OSU Center for Health Sciences to study health patterns for better treatment
TULSA, Okla. (KTUL) - The future of health care could change right in Green Country. OSU's Center of Health Sciences has a new way to study illness that could end up saving someone’s life one day. The school opened a new facility, Tuesday, that will study data from 63 million patients from across the country.
2016 is a new year for these medical students at OSU Center for Health Sciences. College president and dean Kaesy Shrum said it’s also a new year for new life-saving studies.
“Teaching our medical students as a part of their curriculum to be able to analyze data and to study and to think in innovative ways is something that we now have the ability to do,” said Shrum.
The university just launched its new Center for Predictive Medicine. It’s an electronic database that has clinical information of people nationwide. Shrum said the details will be used in the classroom to study health patterns—ultimately finding better, faster ways to treat people during their next visit to the doctors.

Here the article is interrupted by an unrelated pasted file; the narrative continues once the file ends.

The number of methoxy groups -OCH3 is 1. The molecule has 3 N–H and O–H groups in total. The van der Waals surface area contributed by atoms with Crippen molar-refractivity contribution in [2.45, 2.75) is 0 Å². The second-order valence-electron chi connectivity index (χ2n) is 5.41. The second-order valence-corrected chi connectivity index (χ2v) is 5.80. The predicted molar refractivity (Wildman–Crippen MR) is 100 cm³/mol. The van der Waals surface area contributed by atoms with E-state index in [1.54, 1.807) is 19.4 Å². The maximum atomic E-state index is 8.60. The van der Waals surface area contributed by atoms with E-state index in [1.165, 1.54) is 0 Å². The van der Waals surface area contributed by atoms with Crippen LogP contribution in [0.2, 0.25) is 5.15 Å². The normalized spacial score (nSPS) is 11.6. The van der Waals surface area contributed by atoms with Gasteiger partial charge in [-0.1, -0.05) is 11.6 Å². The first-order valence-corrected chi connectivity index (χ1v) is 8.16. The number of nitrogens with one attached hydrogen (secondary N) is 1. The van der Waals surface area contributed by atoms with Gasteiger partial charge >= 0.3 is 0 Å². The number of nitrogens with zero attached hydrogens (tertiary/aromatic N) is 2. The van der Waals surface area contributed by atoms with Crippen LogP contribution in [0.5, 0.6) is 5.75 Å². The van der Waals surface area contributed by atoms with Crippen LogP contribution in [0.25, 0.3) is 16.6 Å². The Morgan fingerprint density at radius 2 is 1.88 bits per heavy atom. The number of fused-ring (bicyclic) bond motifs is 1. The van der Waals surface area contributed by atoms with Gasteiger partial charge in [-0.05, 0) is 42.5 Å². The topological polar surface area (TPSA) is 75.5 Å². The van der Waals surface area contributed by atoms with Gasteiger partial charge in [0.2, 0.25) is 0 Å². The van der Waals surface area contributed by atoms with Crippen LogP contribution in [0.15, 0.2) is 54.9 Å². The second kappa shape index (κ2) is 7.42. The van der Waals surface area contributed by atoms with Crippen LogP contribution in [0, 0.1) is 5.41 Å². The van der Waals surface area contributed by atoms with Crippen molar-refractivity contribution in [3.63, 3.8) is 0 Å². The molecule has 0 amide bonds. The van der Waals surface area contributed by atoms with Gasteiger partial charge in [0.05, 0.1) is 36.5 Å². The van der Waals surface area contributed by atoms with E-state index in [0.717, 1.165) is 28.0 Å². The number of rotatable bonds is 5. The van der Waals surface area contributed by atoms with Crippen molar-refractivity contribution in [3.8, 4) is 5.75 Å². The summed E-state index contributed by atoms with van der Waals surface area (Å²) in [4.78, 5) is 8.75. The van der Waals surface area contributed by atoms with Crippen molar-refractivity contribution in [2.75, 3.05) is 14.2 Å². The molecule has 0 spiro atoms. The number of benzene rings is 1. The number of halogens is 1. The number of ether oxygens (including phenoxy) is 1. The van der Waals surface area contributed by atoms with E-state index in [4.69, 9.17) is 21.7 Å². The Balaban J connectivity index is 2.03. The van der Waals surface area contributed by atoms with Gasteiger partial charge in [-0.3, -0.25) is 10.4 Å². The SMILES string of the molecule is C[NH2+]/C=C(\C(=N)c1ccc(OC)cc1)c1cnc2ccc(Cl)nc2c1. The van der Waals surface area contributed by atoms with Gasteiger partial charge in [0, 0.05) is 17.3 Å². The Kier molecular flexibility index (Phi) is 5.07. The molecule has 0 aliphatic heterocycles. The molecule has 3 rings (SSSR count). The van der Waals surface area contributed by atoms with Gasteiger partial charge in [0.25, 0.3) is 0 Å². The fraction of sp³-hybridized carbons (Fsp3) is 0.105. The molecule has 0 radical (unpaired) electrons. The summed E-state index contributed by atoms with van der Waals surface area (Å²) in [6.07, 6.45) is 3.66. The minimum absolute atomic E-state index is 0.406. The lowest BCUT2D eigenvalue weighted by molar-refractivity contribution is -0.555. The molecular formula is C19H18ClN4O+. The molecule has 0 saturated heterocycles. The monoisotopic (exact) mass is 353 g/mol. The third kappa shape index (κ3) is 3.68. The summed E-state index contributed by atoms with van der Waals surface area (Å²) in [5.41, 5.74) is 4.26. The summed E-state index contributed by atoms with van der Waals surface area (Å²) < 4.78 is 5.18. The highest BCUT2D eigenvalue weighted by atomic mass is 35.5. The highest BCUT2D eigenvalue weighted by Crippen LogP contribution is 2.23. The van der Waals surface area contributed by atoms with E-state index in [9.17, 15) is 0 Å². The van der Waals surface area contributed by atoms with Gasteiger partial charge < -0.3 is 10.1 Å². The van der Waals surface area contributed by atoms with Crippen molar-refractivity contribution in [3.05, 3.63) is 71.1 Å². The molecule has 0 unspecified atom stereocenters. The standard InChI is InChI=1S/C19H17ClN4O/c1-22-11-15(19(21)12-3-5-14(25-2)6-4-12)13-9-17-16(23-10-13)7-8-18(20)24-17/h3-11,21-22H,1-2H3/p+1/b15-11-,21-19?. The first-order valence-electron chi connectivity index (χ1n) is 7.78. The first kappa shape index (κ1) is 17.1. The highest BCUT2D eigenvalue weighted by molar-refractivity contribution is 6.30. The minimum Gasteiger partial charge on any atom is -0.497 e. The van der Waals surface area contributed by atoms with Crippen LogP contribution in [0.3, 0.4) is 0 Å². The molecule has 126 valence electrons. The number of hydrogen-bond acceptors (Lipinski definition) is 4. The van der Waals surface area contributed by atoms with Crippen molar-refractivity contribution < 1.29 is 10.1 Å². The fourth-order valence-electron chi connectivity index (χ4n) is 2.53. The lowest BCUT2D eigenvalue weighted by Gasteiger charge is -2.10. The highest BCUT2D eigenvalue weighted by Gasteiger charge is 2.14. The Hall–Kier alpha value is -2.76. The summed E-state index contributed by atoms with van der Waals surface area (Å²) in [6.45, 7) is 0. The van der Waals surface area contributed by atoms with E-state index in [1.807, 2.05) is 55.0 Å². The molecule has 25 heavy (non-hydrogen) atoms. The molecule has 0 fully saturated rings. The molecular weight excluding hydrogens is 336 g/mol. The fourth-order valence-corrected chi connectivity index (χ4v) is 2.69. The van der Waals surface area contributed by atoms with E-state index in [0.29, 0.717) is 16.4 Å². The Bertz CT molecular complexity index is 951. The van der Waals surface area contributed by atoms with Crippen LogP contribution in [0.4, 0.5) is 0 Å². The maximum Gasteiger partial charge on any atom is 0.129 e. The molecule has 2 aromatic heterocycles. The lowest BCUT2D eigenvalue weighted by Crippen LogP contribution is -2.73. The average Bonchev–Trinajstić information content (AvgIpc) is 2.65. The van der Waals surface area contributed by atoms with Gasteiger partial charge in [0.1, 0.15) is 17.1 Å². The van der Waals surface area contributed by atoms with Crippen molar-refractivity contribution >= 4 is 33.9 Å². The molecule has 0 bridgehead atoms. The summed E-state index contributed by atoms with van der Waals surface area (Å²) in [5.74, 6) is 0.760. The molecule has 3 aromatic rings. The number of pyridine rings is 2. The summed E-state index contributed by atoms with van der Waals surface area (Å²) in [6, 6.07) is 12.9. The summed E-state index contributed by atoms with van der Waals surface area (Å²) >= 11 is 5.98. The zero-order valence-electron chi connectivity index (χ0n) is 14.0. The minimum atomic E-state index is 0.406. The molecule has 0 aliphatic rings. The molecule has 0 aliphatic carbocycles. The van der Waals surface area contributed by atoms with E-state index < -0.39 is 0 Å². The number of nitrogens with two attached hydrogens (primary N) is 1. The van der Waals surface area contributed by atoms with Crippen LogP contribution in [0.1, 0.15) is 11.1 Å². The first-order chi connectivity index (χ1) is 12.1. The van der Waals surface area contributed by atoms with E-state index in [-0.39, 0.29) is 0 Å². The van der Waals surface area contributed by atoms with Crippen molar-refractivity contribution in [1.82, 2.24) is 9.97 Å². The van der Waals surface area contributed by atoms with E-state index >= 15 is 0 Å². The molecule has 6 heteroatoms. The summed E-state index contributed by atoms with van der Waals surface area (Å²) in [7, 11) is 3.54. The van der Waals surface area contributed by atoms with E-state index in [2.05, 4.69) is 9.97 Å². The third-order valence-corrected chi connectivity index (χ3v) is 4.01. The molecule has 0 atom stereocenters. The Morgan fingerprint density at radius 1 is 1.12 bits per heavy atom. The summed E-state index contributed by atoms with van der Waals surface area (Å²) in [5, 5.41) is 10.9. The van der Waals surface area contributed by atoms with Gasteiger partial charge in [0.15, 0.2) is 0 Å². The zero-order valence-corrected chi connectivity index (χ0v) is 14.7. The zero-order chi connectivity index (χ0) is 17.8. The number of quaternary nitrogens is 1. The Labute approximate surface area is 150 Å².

“If you see these things in your patient you need to screen them earlier or you need to start talking about this possible disease state so that we can prevent illness and prevent chronic diseases by identifying them early. And this data gives us the ability to do that,” said Shrum.
Shrum said the HIPPA compliant patient information has been collected from the last 16 years. Details range from people with diabetes to drug studies, even cardiovascular complications. It’s the first predictive center of its kind to hit the region. Students, studying to be future health care professionals, may find the next cure for disease through their research.
“This really gives us an opportunity to have a huge impact on the delivery of healthcare and health outcomes in Oklahoma and the United States,” said Shrum.
The center was donated by alum Neal Patterson—founder or Cerner Corp.